Simply put, Algebra is about finding the unknown or it is about putting real life problems into equations and then solving them. Unfortunately many textbooks go straight to the rules, procedures and formulas, forgetting that these are real life problems being solved.

A branch of mathematics that substitutes letters for numbers. An algebraic equation represents a scale, what is done on one side of the scale with a number is also done to the other side of the scale.

The numbers are the constants. Algebra can include real numbers, complex numbers, matrices, vectors etc.

In the simplest of form, I could say:*A clown was carrying a handful of balloons. Along came the wind and blew 8 away, leaving him only with 9. How many did he start with?*

In algebra, this problem would then be converted to:

x - 8 = 9

The x replaces the unknown that we are trying to find out, we know the wind blew 8 away and we know that the man was left with 9 balloons.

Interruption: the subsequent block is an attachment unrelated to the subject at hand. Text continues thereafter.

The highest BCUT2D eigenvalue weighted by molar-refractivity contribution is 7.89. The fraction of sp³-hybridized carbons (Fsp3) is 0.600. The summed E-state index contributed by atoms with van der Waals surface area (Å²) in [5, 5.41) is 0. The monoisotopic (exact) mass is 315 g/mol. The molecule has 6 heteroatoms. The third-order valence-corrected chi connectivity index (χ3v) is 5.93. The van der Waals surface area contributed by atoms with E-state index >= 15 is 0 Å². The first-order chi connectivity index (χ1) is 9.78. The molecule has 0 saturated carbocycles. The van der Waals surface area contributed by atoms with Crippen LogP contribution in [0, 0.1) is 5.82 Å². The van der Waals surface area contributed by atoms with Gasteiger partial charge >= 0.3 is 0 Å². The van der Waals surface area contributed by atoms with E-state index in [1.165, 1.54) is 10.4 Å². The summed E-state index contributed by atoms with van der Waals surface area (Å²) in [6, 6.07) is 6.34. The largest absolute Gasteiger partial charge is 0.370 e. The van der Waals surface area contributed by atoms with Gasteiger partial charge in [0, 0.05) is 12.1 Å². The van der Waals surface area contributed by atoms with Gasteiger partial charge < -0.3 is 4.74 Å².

Remember, in Algebra x seems to be teh favorite letter to substitute for the unknown.

The goal in algebra is to find out the unknown. Therefore, we often end up with x = something. In this problem, when you apply agebra, you'll learn that it's like using a scale, you want to isolate x and in so doing you'll do the same thing on each side of the = sign. To isolate x in *x-8=9*, I will need to add 8 to the left side of the = sign and add 8 to the right side of the = sign.

I am then left with x = 8 + 9 therefore solving my real life problem that x = 17, meaning that the balloon man started with 17 balloons.

**Why Do I Need Algebra?**

Only you can answer this question. I've always said math is an opportunity gateway and you can't get to higher maths without taking algebra. Algebra develops your thinking, specifically logic, patterns, problem solving, deductive and inductive reasoning.

The more math you have, the greater the opportunity for jobs in engineering, actuary, physics, programming etc. Higher math is often an important requirement for entrance to college or universities.

Ultimately, you need to do your own homework to determine if your goals mean sticking it out in math, however, you can never go wrong if you do.